In this paper we deal with two types of reasoning: induction, and deduction First, we present a unified computational model of deductive reasoning through models, where deduction occurs in five phases: Construction, Integration, Conclusion, Falsification, and Response. Second, we make an attempt, to analyze induction through the same phases. Our aim is an explorative evaluation of the mental processes possibly shared by deductive and inductive reasoning.
Our Book Review Editor, James Keller, invited William Hasker to write a review of the Book by D.Z. Phillips, The Problem of Evil and the Problem of God and then in consultation with the Editor-in-Chief invited Phillips to respond. Aware of both their respect for each other and their philosophical differences we planned that Hasker’s review and Phillips’ response would appear in the same issue of the International Journal for Philosophy of Religion. Unfortunately that was not to be. Dewi, as (...) he was known to his many friends throughout the world, collapsed at his desk on 25 July, 2006 in the library of his beloved University of Wales, Swansea. Although we were not able to have the review and response appear in the same issue as we had all planned, we are now printing his response to Hasker’s review, “D.Z. Phillips’s Problems with Evil and with God,” which appeared in IJPR, Vol. 61,3. Dewi had completed the review and thanks to the efforts of Helen Baldwin who prepared the manuscript and Dewi’s wife, Monica, and family we are able to print it here. Since Dewi was responding to an earlier version of Hasker’s review, a few minor editorial changes have been made. Dewi’s death is a great loss to the philosophical community and a deep personal loss to his family and friends, but I am confident that he would be pleased to have this response appear. He might even have a story to tell, a comment that those who knew him well will fully understand. Eugene Thomas Long. (shrink)
In today’s society, models of God are challenged to account for more than the postmodern context in which Western Christianity finds itself; they should also consider the reality of religious pluralism. Non-monotheistic religions present a particular challenge to Western theological and philosophical God-modeling because they require a model of Gods. This paper uses an African traditional religion as a case study to problematize the effects of monotheism on philosophical models of God. The desire to uphold the image of a singular (...) God tends to invalidate religious experiences that deviate from a given scientifically-verifiable norm. It also mischaracterizes the concept of divinity in religions that maintain divine multiplicity. That is, scholars of African traditional religions affirm that “polytheism” is not an accurate naming of their traditions; rather these religions affirm a community of gods. I propose a Whiteheadian process model that describes a community of gods that has active interaction with the temporal world. Such a model not only broadens conversations of religious pluralism for Western-trained religious scholars, but also acknowledges the Western context in which many practitioners of African traditional religions live. (shrink)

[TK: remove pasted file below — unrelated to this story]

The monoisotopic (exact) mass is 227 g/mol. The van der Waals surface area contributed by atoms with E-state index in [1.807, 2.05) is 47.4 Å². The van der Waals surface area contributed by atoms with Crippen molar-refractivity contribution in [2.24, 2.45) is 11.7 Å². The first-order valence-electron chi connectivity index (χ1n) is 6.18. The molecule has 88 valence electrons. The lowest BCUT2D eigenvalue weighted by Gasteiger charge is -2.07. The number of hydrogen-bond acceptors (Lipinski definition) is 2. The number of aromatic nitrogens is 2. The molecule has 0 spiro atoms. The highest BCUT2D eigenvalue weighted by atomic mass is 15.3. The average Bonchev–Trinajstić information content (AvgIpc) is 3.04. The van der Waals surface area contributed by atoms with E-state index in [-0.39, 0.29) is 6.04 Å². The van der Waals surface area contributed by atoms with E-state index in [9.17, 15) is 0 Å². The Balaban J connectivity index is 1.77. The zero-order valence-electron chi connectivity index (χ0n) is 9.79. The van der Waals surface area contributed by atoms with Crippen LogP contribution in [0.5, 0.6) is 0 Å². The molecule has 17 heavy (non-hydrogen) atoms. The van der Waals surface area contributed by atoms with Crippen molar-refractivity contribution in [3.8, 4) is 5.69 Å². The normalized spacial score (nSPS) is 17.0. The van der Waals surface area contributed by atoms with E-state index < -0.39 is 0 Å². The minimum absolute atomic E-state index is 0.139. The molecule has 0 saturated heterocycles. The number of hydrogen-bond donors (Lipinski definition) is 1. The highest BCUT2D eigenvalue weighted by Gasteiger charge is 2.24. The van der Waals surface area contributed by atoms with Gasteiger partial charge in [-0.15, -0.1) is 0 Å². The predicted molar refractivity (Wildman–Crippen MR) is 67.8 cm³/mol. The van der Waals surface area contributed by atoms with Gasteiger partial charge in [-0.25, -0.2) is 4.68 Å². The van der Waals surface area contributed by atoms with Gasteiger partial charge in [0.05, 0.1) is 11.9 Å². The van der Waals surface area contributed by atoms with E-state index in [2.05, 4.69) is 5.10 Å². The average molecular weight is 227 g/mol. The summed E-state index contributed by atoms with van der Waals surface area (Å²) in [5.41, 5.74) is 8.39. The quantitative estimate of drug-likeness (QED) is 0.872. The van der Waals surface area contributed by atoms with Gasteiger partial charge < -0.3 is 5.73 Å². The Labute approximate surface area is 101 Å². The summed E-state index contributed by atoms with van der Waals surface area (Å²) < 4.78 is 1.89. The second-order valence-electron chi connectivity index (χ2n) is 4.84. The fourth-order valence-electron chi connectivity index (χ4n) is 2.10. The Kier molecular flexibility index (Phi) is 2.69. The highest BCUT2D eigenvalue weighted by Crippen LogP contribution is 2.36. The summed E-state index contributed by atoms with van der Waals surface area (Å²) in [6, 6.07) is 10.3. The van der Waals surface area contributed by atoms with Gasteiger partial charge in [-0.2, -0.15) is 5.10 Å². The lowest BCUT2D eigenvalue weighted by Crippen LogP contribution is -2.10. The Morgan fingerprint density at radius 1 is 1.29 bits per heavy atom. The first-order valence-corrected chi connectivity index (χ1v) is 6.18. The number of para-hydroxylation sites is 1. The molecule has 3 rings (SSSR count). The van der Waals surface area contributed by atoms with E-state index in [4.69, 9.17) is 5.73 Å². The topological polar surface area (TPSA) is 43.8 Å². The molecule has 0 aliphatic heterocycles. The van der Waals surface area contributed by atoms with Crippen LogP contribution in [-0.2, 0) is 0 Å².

: This essay explores the value of oppositional, performative political action in the context of oppression, domination, and exclusionary political spheres. Rather than adopting Iris Marion Young's approach, Drexler turns to Hannah Arendt's theories of political action in order to emphasize the capacity of political action as action to intervene in and disrupt the constricting, politically devitalizing, necrophilic normalizations of proceduralism and routine, and thus to reorient the importance of contestatory action as enabling and enacting creativity, spontaneity, and resistance.
An embodied movement-planning field cannot account for behavior and cognition more abstract than that of reaching. Instead, we propose an affordance field, and we sketch how it could enhance the analysis of the A-not-B error, underlie cognition, and serve as a base for language. Admittedly, a dynamic systems account of an affordance field awaits significant further development.